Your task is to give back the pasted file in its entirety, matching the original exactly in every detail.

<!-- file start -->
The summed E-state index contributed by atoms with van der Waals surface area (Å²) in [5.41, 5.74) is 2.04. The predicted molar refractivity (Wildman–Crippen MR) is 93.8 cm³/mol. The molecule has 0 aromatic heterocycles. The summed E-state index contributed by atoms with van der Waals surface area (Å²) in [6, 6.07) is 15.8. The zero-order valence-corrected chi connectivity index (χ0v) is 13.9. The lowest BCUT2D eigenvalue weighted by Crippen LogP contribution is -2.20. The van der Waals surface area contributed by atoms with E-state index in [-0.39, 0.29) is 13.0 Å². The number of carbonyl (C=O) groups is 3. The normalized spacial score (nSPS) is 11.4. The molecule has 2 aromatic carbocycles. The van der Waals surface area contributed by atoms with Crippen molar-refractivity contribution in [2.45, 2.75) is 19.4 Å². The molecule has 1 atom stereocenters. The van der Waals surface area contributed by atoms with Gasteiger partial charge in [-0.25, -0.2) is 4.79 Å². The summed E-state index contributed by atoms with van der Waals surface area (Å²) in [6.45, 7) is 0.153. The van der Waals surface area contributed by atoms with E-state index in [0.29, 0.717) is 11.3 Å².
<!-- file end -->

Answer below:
The summed E-state index contributed by atoms with van der Waals surface area (Å²) in [5.41, 5.74) is 2.04. The predicted molar refractivity (Wildman–Crippen MR) is 93.8 cm³/mol. The molecule has 0 aromatic heterocycles. The summed E-state index contributed by atoms with van der Waals surface area (Å²) in [6, 6.07) is 15.8. The zero-order valence-corrected chi connectivity index (χ0v) is 13.9. The lowest BCUT2D eigenvalue weighted by Crippen LogP contribution is -2.20. The van der Waals surface area contributed by atoms with E-state index in [-0.39, 0.29) is 13.0 Å². The number of carbonyl (C=O) groups is 3. The normalized spacial score (nSPS) is 11.4. The molecule has 2 aromatic carbocycles. The van der Waals surface area contributed by atoms with Crippen molar-refractivity contribution in [2.45, 2.75) is 19.4 Å². The molecule has 1 atom stereocenters. The van der Waals surface area contributed by atoms with Gasteiger partial charge in [-0.25, -0.2) is 4.79 Å². The summed E-state index contributed by atoms with van der Waals surface area (Å²) in [6.45, 7) is 0.153. The van der Waals surface area contributed by atoms with E-state index in [0.29, 0.717) is 11.3 Å².